A few years ago, I took out a huge life insurance policy for myself. I did this to ensure that if I die, my children will remain together in the home they have been brought up in with their step-father. The money is there to take the matter to court, if necessary. I have been married three times. I had a son with my first husband and a daughter with my second. I have no children with my third husband, but I have been with him since my children were young and they have always lived with me. There has been no shared parenting.
When my husband and I got together, he had never married or had children of his own. My children came first in my decision making and they were made aware that if they didn’t like him for any reason whatsoever, then he would have to go. Fortunately, when they met him they both liked him. He was never introduced as a father replacement. He was only ever seen as my friend. We took things very slowly and when he did move in, the children were used to him. I believe that step-parents play an important role in a child’s life. My husband has now known my daughter since she was three, she is now nearly 12, and so in her memories, he has always been there. A step-parent is not there to replace a parent, but they can enhance a child’s life, in much the same way that a special aunt or uncle or grandparent can. My children chose to call my husband Jonny as it was their special name for him. I know there are many families in which conflict arises with step-parents but we have been lucky. I think most of that is down to communication and mutual respect.
My children know their fathers well and see them regularly. They never needed a substitute father. I was always clear about that. According to the website, www.happysteps.co.uk , stepfamilies are now the fastest growing family type in the UK. It’s estimated that one in three of all families are stepfamilies. But despite their role within a family, and the fact that a parent and step-parent may be married, a step-parent does not automatically have legal Parental Responsibility. For this to happen, a formal agreement must be drawn up with each person who already has Parental Responsibility. This is often the natural parents and any other individuals who have acquired Parental Responsibility since the birth of the child. This is heavily reliant on the parents with Parental Responsibility being able to get on well and to agree on a formal agreement for the step-parent. So, it is highly unlikely to happen.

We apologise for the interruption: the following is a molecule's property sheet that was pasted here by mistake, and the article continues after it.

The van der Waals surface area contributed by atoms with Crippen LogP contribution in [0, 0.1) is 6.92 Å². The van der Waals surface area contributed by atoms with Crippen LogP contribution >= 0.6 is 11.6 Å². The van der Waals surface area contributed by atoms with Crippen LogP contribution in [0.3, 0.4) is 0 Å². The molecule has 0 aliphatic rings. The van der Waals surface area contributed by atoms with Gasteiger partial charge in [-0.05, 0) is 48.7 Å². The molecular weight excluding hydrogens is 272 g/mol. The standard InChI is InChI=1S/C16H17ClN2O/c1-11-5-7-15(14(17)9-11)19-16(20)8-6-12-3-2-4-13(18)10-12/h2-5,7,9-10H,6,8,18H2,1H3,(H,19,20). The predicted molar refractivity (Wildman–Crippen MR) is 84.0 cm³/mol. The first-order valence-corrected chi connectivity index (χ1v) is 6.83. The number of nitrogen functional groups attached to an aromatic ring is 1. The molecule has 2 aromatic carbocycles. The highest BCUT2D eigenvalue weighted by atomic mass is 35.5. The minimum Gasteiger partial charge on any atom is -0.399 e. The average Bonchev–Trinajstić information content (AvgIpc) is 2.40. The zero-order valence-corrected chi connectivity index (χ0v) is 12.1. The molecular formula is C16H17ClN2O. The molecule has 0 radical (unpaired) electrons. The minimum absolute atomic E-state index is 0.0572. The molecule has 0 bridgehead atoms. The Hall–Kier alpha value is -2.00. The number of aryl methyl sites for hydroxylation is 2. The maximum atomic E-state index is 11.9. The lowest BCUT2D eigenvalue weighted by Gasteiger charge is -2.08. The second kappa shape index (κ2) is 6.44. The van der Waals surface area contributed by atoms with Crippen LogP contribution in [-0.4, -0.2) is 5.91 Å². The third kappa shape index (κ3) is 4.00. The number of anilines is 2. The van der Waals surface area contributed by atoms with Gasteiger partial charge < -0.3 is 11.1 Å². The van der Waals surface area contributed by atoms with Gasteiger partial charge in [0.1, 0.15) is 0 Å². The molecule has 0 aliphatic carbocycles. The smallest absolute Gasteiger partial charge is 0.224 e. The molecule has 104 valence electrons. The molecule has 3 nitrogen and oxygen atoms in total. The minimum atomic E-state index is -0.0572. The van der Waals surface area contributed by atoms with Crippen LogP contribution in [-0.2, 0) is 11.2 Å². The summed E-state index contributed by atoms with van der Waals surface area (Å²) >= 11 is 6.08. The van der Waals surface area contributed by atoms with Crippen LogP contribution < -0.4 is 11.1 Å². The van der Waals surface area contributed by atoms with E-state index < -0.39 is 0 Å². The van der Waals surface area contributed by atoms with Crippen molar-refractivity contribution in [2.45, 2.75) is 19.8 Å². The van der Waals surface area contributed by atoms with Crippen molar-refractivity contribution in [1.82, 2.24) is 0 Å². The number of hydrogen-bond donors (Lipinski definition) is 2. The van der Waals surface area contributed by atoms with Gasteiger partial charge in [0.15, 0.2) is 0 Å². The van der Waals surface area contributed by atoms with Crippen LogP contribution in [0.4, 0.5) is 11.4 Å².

If I were to die, then legally my children should become the responsibilities of their biological fathers as I was married to them when my children were born. As they both have different fathers, then I assume this would mean that they would be separated and raised in different homes with their fathers as primary carers. My husband who has been their main male carer, would have no legal rights to continue to care for them. This would also mean that there would be no more ties to my family and my children would not necessarily be entitled to see their maternal grandfather, who has equally played an important role in their upbringing.
If I go to court with my ex-husband to discuss who has custody or how often my daughter must see her father, then my husband has no legal say in discussing anything about the welfare of my daughter and yet he cares for her daily, takes her to school and spends a great deal of time with her. More time than her own father. Similarly, in the unlikely event that we ever separated, he would have no legal rights to continue to see the children. This does not appear to put the welfare of the children first. Imagine if you were a child and had seen someone every day for ten years. Then suddenly, you never saw them again. It just doesn’t seem right does it? Furthermore, if one of my children had an accident and required emergency treatment, then my husband has no right to give consent for their treatment. That is the case, even if I was not available at the time.
I think it is about time that the UK legal system recognised the vital role that many step-parents play in the upbringing of children. I am hopeful that with the continually evolving idea of what constitutes a ‘typical’ family, we might start to see landmark cases, which will recognise their significance and make rulings to change the current situation. Family law firms and the family courts are also becoming more mindful of this anomaly. Ultimately, only time will tell.